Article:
Some excerpts [from Part 1]:
- BB: What about the people who didn't quit the movement?
DL: They have become even more radicalized, more hard core. After all, they believe that the Clinton administration bombed the Murrah building on purpose -- and set up Timothy McVeigh and Terry Nichols as patsies in order to persecute the "Patriot" movement. This is the same crowd that believes that the planes used on 9/11 were remote-controlled by the Israeli Mossad and the CIA. They used the tragedy at Waco to bolster their argument. "Look," they said, "If Bill Clinton and Janet Reno could kill all those innocent Branch Davidians down in Waco, what makes you think they weren't behind the Oklahoma City bombing?" This all fit in rather nicely with fanatical gun culture and extreme religious beliefs of the radical right. After all, the Davidians were wanted on gun charges and had unconventional religious beliefs. So, for those white supremacists that worship fully automatic weapons and believe that Jews are the children of Satan, it wasn't all that difficult to convince them that the government was out to murder them, as well.
[From Part 2]
- BB: Given all that you've said, what is the state of the far right movement today?
DL: Thankfully, much of the movement is in pretty serious disarray, due to a combination of factors, but that doesn't mean the potential for violence is all that significantly diminished. If anything, the arrests in Tyler, Texas in April 2002 show that even small numbers of right wing activists can build up a terrifying arsenal. The death of William Pierce, in July 2002, left a big leadership vacuum, both in his group and in the movement. Smaller, but equally militant groups like the World Church of the Creator, based in Illinois, have been hit hard by recent arrests. In the case of the WCOTC, its leader, Matthew Hale, is currently in federal prison facing charges that he attempted to solicit the murder of a federal judge. Even though membership in the Klan and other hate groups is down, the people that have remained in the movement are more hard-core. But there is another, more dangerous problem that is affecting the political mainstream.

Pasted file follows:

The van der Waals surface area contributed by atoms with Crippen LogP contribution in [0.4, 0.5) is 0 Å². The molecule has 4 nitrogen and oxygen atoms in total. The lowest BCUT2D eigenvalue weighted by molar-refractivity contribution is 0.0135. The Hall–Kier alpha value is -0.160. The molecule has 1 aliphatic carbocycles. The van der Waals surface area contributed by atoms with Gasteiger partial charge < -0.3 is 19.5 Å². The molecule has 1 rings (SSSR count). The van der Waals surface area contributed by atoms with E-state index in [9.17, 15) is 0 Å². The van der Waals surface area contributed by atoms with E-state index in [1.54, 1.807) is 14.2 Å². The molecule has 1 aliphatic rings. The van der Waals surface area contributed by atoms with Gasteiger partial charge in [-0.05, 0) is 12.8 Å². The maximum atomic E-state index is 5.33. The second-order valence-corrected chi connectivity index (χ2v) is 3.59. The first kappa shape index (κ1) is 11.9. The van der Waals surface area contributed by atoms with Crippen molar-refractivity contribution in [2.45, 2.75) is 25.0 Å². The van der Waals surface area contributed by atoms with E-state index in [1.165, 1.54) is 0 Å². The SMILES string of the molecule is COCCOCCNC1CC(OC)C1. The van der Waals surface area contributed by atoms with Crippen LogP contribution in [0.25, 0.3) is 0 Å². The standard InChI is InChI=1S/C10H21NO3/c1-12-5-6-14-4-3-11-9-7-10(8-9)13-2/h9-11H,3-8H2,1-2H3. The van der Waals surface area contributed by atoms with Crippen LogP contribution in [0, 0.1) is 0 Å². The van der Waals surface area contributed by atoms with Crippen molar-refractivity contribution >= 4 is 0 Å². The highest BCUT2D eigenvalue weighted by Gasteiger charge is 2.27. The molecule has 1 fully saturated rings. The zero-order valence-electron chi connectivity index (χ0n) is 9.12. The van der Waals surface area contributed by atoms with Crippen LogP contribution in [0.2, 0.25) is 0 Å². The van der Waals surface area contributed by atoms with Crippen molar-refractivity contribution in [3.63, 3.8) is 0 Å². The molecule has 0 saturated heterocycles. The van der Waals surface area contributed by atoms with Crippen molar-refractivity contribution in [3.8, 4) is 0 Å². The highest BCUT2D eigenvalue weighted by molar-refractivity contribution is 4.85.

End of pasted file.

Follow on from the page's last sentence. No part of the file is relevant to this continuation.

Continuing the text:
BB: What is that?
DL: What concerns me most is the rising level of prejudice and bigotry in American society, and these attitudes have penetrated well beyond the confines of the far right. More specifically, we're experiencing rising anti-Semitism, skyrocketing anti-Arab and anti-Muslim bigotry, heightened hostility toward foreigners and immigrants and persistently high levels of racism. In short, these trends don't bode well for the fabric of a democracy ostensibly devoted to protecting civil rights and liberties. Of course it is easy to point to the bombers and shooters of the radical right and identify them as the problem. And they certainly pose a threat and a challenge. In the end, however, their actions basically require a law enforcement response, and there is not a whole lot that everyday citizens can do to counteract the hard core criminality of domestic right-wing terrorists.
And while you're at it, be sure to check out the conclusion of Tacitus' exchange with VDare columnist Steve Sailer, one of the so-called "racial realists" of the Jared Taylor school. Tacitus acquitted himself marvelously; people like Sailer are real tar babies, incapable of comprehending that their core arguments have been demolished, and responding by piling phony "fact" upon phony "fact." Considering Sailer's background as a promoter of pseudo-science, he handled the situation just right.
I don't give enough credit to serious conservatives who make real efforts to repudiate the racist element of the right. Tacitus deserves a round of applause.